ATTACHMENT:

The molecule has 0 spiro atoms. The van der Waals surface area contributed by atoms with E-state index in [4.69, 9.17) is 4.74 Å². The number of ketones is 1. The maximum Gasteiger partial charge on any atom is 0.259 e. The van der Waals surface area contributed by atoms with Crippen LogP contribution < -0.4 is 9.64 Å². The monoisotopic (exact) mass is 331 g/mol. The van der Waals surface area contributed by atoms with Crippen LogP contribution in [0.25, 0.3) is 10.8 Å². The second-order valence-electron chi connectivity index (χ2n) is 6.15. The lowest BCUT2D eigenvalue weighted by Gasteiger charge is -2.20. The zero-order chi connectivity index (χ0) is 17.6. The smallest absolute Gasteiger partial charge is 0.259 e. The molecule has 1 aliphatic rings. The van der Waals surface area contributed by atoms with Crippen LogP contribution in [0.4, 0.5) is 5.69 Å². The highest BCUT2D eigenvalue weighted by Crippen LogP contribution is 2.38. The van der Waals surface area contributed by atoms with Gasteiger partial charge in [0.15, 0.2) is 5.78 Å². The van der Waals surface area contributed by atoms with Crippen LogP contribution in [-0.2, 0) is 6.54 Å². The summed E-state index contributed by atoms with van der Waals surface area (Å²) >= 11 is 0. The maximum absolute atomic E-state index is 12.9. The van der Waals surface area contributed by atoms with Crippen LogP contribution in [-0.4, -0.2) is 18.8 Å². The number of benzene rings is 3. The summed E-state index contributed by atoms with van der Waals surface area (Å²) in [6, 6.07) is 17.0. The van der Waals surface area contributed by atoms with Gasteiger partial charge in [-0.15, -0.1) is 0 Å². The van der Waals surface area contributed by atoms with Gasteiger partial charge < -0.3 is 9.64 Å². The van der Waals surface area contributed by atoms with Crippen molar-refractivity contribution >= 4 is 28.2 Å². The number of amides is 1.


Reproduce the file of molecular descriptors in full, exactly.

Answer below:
The molecule has 0 spiro atoms. The van der Waals surface area contributed by atoms with E-state index in [4.69, 9.17) is 4.74 Å². The number of ketones is 1. The maximum Gasteiger partial charge on any atom is 0.259 e. The van der Waals surface area contributed by atoms with Crippen LogP contribution < -0.4 is 9.64 Å². The monoisotopic (exact) mass is 331 g/mol. The van der Waals surface area contributed by atoms with Crippen LogP contribution in [0.25, 0.3) is 10.8 Å². The second-order valence-electron chi connectivity index (χ2n) is 6.15. The lowest BCUT2D eigenvalue weighted by Gasteiger charge is -2.20. The zero-order chi connectivity index (χ0) is 17.6. The smallest absolute Gasteiger partial charge is 0.259 e. The molecule has 1 aliphatic rings. The van der Waals surface area contributed by atoms with Crippen LogP contribution in [0.4, 0.5) is 5.69 Å². The highest BCUT2D eigenvalue weighted by Crippen LogP contribution is 2.38. The van der Waals surface area contributed by atoms with Gasteiger partial charge in [0.15, 0.2) is 5.78 Å². The van der Waals surface area contributed by atoms with Crippen LogP contribution in [-0.2, 0) is 6.54 Å². The summed E-state index contributed by atoms with van der Waals surface area (Å²) >= 11 is 0. The maximum absolute atomic E-state index is 12.9. The van der Waals surface area contributed by atoms with Crippen LogP contribution in [-0.4, -0.2) is 18.8 Å². The number of benzene rings is 3. The summed E-state index contributed by atoms with van der Waals surface area (Å²) in [6, 6.07) is 17.0. The van der Waals surface area contributed by atoms with Gasteiger partial charge in [-0.15, -0.1) is 0 Å². The van der Waals surface area contributed by atoms with Gasteiger partial charge < -0.3 is 9.64 Å². The van der Waals surface area contributed by atoms with Crippen molar-refractivity contribution >= 4 is 28.2 Å². The number of amides is 1.